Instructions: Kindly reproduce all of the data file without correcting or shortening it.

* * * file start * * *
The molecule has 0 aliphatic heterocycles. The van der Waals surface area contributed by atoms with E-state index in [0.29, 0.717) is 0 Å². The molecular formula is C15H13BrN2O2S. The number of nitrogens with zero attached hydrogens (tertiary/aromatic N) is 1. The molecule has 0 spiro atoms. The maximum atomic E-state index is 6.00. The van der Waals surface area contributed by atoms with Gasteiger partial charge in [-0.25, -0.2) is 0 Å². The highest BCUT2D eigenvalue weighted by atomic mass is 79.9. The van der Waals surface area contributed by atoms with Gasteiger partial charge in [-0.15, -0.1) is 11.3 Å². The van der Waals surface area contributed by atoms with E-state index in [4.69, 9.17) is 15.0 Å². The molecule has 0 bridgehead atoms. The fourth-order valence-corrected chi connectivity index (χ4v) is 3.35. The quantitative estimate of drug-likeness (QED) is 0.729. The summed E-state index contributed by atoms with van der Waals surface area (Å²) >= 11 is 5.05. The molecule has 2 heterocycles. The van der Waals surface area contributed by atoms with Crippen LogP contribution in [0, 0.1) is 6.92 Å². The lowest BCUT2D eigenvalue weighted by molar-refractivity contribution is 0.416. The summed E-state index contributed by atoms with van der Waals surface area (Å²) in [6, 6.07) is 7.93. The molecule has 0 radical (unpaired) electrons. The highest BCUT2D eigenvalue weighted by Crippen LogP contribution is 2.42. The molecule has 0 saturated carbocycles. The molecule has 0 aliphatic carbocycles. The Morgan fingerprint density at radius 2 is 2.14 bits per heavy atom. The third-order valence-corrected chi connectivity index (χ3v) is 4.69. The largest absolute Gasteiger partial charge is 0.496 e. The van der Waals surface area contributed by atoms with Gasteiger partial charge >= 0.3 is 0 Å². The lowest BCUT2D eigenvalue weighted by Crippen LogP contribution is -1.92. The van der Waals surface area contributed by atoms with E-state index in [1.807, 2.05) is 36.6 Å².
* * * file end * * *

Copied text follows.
The molecule has 0 aliphatic heterocycles. The van der Waals surface area contributed by atoms with E-state index in [0.29, 0.717) is 0 Å². The molecular formula is C15H13BrN2O2S. The number of nitrogens with zero attached hydrogens (tertiary/aromatic N) is 1. The molecule has 0 spiro atoms. The maximum atomic E-state index is 6.00. The van der Waals surface area contributed by atoms with Gasteiger partial charge in [-0.25, -0.2) is 0 Å². The highest BCUT2D eigenvalue weighted by atomic mass is 79.9. The van der Waals surface area contributed by atoms with Gasteiger partial charge in [-0.15, -0.1) is 11.3 Å². The van der Waals surface area contributed by atoms with E-state index in [4.69, 9.17) is 15.0 Å². The molecule has 0 bridgehead atoms. The fourth-order valence-corrected chi connectivity index (χ4v) is 3.35. The quantitative estimate of drug-likeness (QED) is 0.729. The summed E-state index contributed by atoms with van der Waals surface area (Å²) >= 11 is 5.05. The molecule has 2 heterocycles. The van der Waals surface area contributed by atoms with Crippen LogP contribution in [0, 0.1) is 6.92 Å². The lowest BCUT2D eigenvalue weighted by molar-refractivity contribution is 0.416. The summed E-state index contributed by atoms with van der Waals surface area (Å²) in [6, 6.07) is 7.93. The molecule has 0 radical (unpaired) electrons. The highest BCUT2D eigenvalue weighted by Crippen LogP contribution is 2.42. The molecule has 0 saturated carbocycles. The molecule has 0 aliphatic carbocycles. The Morgan fingerprint density at radius 2 is 2.14 bits per heavy atom. The third-order valence-corrected chi connectivity index (χ3v) is 4.69. The largest absolute Gasteiger partial charge is 0.496 e. The van der Waals surface area contributed by atoms with Gasteiger partial charge >= 0.3 is 0 Å². The lowest BCUT2D eigenvalue weighted by Crippen LogP contribution is -1.92. The van der Waals surface area contributed by atoms with E-state index in [1.807, 2.05) is 36.6 Å².